Which RGB fan is the best of 2019?
The best RGB fan for PC builds in 2019 so far is the Corsair LL Series RGB fans. From the material quality of the RGB fans themselves, to the functionality of the RGB software, and sheer color shown, there is nothing that can beat them. Let’s take a look at these and some of the other options we’ve seen from this past year and see why.
Things to consider when shopping RGB fans
When you’re putting together a plan for a PC build, cooling and airflow can make the difference between a “great looker, poor performer” and a “beast PC”. You need to consider fan placement, case compatibility, fan function, then you choose between aesthetic options that fit the prior.
Negative pressure is often the enemy when it comes to planning fan placement. Not sure what negative or positive pressure is? When you have more air exhausting from your case than pushing into the intake, this is known as negative pressure. In the reverse order you can have more intake flow than is being exhausted which would cause positive airflow.
The “right” way to do this is really at your discretion, but there are a few main differences. In a positive pressure configuration, your dust intake is going to be limited to where the intake itself is. The benefit is you can filter the intake with a dust filter, and limit the amount of dust particles that get into your build. This will keep your components cleaner, and keep your PC running cooler and more efficiently.
If you wanted to configure your fans in the negative pressure configuration you have to keep in mind air will find the shortest path. Often times, this means air will be sneaking in through other seams in the case. This will allow dust to get in the case past the intake dust filters. The positive side to this is that you will have less spaces in the case of stagnant air. This could allow for better cooling if components are kept clean.
When you’ve decided which configuration you’d rather go with, the next step is to make sure you have more flow in either your intake/exhaust, or matched flow if you’d like to try reach a static airflow. Keep in mind there is also some adjustments that can be made after the fact to fan speeds for manipulation of flow.
Dependent on the size of your build, you will be shopping for a case to match. Many things will come into play for this, which I will not be touch on in this entry. Once you’ve gotten the main requirements knocked out you will need to confirm how many 120mm/140mm fans your case supports.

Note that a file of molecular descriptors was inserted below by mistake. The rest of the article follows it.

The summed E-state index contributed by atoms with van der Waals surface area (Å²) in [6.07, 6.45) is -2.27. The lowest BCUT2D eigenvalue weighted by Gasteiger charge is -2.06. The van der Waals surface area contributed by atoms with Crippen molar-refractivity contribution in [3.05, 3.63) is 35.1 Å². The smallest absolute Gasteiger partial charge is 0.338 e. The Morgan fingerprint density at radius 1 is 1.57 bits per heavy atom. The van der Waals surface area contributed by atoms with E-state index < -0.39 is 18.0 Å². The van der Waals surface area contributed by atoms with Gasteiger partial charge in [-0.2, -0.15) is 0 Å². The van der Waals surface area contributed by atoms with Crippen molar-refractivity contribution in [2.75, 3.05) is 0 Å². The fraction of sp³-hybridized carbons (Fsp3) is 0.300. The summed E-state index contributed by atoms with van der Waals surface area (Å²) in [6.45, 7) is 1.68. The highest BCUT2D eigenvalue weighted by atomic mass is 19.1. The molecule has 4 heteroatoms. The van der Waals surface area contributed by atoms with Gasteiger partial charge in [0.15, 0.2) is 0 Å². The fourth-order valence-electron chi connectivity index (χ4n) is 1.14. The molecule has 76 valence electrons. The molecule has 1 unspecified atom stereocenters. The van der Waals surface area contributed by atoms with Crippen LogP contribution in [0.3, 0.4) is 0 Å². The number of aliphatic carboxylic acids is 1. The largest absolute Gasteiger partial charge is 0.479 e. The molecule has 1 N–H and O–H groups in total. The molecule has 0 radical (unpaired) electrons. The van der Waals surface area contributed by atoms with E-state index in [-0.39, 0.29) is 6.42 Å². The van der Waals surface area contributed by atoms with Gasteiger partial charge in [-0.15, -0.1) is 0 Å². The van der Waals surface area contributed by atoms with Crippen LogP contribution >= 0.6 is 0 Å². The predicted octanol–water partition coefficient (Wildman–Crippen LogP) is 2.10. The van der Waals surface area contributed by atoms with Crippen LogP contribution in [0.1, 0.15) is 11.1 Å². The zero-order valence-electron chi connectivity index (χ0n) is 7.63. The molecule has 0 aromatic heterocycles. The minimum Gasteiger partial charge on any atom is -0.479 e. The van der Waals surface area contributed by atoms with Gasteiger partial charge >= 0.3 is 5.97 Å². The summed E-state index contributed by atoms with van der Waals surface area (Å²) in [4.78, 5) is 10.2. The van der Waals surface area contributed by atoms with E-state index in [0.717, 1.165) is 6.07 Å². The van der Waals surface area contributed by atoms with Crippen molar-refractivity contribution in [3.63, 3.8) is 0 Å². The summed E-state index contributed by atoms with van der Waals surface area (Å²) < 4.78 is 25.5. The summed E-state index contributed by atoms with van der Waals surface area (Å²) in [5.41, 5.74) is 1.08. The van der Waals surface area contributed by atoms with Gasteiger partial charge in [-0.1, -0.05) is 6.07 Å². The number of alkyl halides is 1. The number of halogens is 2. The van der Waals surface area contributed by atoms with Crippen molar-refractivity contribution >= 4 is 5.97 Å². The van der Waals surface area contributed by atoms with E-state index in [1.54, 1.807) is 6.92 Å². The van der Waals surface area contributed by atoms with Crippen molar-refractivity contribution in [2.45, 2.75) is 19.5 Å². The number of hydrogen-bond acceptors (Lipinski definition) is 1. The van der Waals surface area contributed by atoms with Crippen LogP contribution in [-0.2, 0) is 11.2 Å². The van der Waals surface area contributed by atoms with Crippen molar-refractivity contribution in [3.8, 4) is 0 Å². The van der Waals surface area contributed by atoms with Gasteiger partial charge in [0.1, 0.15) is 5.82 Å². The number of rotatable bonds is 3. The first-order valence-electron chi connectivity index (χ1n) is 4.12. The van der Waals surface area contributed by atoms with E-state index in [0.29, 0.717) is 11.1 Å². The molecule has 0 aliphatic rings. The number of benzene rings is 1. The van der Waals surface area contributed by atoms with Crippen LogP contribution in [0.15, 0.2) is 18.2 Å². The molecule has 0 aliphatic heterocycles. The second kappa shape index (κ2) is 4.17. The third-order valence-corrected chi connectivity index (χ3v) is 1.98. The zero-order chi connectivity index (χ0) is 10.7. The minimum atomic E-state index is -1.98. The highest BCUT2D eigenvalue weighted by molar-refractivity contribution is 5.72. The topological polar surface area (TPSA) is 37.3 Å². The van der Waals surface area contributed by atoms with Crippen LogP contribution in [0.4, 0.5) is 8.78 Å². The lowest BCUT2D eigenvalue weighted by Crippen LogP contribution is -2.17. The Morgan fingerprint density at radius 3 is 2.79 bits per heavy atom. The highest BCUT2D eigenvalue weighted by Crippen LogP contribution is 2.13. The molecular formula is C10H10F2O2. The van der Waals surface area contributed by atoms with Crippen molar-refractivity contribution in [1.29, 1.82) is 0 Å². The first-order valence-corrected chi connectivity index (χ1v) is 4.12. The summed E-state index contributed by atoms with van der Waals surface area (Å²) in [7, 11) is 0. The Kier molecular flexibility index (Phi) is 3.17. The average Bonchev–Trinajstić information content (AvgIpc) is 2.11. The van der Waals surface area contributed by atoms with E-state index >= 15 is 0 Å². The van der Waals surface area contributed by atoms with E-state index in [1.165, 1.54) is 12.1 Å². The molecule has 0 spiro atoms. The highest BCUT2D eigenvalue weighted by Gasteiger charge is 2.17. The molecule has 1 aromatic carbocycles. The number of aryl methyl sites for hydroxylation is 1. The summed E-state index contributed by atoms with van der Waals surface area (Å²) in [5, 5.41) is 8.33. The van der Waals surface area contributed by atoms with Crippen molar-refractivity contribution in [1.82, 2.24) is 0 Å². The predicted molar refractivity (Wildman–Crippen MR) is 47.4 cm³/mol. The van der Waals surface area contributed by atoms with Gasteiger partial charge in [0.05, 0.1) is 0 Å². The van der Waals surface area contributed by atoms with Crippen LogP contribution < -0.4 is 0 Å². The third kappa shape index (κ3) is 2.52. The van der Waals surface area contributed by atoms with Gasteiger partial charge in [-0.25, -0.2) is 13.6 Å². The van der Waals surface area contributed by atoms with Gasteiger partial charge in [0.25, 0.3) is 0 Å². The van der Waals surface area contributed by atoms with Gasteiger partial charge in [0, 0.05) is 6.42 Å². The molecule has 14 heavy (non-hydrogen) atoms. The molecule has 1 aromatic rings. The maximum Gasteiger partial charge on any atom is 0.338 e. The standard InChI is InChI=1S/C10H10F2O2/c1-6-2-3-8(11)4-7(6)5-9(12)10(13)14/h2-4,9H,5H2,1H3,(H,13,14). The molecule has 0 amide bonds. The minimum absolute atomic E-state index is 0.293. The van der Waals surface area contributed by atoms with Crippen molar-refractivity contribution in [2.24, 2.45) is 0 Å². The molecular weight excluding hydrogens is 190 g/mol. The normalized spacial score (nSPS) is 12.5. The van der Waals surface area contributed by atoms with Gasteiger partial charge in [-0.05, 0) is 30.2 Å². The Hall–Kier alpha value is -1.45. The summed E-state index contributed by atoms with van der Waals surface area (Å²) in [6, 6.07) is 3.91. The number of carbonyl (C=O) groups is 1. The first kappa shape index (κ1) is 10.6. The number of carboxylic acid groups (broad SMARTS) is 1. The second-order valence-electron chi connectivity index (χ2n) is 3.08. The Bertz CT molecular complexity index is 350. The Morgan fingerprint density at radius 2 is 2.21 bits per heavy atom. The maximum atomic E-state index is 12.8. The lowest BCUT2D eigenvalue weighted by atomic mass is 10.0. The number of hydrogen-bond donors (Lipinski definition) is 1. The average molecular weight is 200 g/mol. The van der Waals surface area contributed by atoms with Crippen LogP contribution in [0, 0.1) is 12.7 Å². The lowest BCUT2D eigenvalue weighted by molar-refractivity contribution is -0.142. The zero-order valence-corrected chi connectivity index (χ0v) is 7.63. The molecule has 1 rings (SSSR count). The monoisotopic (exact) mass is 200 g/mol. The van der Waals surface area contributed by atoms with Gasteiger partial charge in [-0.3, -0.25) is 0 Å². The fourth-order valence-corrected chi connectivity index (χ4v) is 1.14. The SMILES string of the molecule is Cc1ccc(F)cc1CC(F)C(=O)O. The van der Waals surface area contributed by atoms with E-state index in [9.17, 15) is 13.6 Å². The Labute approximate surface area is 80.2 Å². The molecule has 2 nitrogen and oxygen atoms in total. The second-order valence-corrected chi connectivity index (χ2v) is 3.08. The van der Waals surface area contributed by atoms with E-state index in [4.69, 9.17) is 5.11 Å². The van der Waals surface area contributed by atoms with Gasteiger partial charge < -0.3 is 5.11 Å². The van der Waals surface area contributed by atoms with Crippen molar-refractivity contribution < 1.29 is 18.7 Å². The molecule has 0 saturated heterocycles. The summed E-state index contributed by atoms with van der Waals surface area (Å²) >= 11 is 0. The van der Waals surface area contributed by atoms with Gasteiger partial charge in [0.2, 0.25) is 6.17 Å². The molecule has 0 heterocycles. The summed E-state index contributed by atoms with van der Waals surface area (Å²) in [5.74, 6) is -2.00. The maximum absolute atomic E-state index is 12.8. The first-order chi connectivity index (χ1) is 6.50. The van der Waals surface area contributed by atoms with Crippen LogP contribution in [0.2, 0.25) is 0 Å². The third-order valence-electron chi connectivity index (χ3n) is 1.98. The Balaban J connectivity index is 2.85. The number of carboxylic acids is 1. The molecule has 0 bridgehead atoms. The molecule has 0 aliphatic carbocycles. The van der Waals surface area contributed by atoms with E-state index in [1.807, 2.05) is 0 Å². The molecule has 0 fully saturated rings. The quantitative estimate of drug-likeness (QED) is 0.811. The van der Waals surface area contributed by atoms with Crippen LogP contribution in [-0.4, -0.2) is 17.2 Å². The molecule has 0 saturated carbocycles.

You’re able to mix and match as many of each size as you’d like. Keep in mind, you can calculate the pressure direction by adding up the CFM of each fan in the exhaust, and intake locations.
Most fans in the RGB category have the same function, creating airflow. There are a couple of caveats to that statement. If you have plans to add an all-in-one cooler (AIO) for example, you would want to add static pressure fans to the list, which are fans designed to push air through a radiator.
On the aesthetic side of things you may also want to consider directional lighting. Some fans may have a directional LED ring, or strip which only illuminated in one direction. If this is something you are worried about you will want that to weigh in on your decision as well.
Finally, you will want to consider the application used to configure or manage the RGB fans. If you have several different brands of peripherals, each requiring their own application, keep in mind this will take a toll on the final product. Sometimes uniformity is key visually and functionally.
RGB Fan Breakdown
#5 Corsair HD Series Fans
Size Options: 120mm and 140mm
Coming in 5th on our list are the Corsair HD fans. These were probably the first competitor the NZXT when their RGB line-up hit the market. These fans provided bright RGB colors, in a clear housing and include a frosted fan fin design. For lighting, the HD series is equipped with individual LED’s to provide a bright off-glow
Pro’s – These HD series has three compatible controller options. The fans come with a hardware switch that allows switching between colors, and function. The second option is the Corsair Lighting Node Pro, which is a software controlled RGB controller which can be used with Corsair’s Link software. The third option is to pick up the Corsair Commander Pro, which is an all-in-one USB hub, RGB controller, and fan controller.
Cons – The clear housing makes the fans feel somewhat cheap even though their quality in person is excellent. The RGB’s don’t seem to have as deep or rich of a color as some of the other offerings available.
Although these fans can definitely move some air, and have a premium feel, they will really only be the right fan for specific builds.
#4 In Win Polaris Fans
Size Options: 120mm
Next on the list we have the Polaris Fans. These fans came out later into the RGB phase, but like many In Win product we designed very well. These come in three color variants. There is a regular LED version, and RGB version, and finally a silver RGB version. The difference between the last two is a clear housing and frosted fan fin followed by a black and silver housing and silver fan fin.
Pro’s – The biggest advantage of the In Win Polaris fans as well as their sister model, the Aurora fans is as follows. These fans were designed with one set of wires that fits between each of the fans, and between the first fan and the controller. This is a huge benefit being that these are the only RGB fans with this design. Other fans typically transmit fan control over one set of wires and RGB functionality over the other.
Con’s – The Polaris fans don’t seem to have a ton of light protruding from them. This may not necessarily be a con for some of you, but other’s may want their RGB so bright they need sunglasses to view. One other less noticeable flaw are the blue hue that gets displayed when the RGB’s are set to white.